I just listened to an excellent interview with Walt Mossberg, who since 1991 wrote a weekly computer industry column for the Wall Street Journal. Walt’s now retired. Leo Laporte, an industry podcaster, coaxes some great stories from Mr. Mossberg.
Walt’s perspective was always that of a user — not a tech freak. Most industry reporters are techies who don’t appreciate that most of us don’t care about the inner workings and secret mechanisms of computers.
Walt speaks a bit about his long relationships with both Steve Jobs and Bill Gates. (Walt sat in the passenger seat as Gates, frustrated by traffic, drove his Lexus for miles on the road’s shoulder.)
It’s a pleasant and informative hour-long conversation.
[Triangulation (MP3)] Triangulation 310: Walt Mossberg
Fadell, who before founding Nest led the development of the iPod and iPhone at Apple, says Page and Jobs approached innovation in radically different ways. “Steve was a marketer who really loved product and got the user-experience details right,” Fadell says. “Larry is a serious technologist and someone who is really steeped in science and in theory, and he has a real love of product.”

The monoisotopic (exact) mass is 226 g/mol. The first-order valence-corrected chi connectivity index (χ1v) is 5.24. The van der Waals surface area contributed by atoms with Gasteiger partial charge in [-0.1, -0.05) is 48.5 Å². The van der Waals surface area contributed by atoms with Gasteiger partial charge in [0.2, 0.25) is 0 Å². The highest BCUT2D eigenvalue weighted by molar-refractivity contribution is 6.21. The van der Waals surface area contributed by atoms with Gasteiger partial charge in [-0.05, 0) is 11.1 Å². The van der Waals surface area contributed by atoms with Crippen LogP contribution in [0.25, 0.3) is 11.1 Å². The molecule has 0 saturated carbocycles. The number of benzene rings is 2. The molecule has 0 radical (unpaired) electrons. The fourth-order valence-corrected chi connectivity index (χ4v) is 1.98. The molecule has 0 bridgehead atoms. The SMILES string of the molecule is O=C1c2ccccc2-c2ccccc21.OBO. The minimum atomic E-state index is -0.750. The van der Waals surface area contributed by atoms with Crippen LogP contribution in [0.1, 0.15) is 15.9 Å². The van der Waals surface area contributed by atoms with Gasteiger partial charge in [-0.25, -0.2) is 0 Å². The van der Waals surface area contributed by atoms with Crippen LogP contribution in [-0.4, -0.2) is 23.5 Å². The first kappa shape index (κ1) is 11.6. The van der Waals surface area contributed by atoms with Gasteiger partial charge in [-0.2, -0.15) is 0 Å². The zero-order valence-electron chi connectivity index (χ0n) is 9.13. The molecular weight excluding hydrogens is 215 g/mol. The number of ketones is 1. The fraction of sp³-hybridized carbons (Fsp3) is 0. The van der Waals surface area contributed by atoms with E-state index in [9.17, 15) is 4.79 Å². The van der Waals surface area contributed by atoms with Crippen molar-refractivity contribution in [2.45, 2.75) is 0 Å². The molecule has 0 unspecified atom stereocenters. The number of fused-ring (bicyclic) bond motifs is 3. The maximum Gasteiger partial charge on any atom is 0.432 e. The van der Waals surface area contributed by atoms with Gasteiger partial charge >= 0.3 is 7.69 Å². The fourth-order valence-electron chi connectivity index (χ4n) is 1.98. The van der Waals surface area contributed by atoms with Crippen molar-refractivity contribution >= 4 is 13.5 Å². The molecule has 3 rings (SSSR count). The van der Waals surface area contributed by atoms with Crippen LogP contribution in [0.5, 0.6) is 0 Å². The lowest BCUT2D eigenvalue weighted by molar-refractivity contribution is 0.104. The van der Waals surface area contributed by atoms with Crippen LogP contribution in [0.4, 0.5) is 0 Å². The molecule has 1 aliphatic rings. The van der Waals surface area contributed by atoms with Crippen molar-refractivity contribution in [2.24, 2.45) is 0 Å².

I relate to Page’s approach, but Jobs’ obsession with user interface certainly also led to revolutionary products. Note that neither leader was an MBA or lawyer. Jeff Bezos, an ace programmer (not an MBA), is taking Amazon where no retailer has gone before.
In contrast, Microsoft was led into near irrelevance by Steve Ballmer, a sales manager with an MBA. The entity that calls itself AT&T is busy making enemies of its customerseveryone under the leadership of MBA Randall Stephenson. (This genius caused his employer to lose six billion dollars, yet took home 21 million dollars that year.) General Motors’ CEO Roger Smith (MBA) drove GM to produce millions of lemons which nobody wanted, leading to their chapter 11 bankruptcy.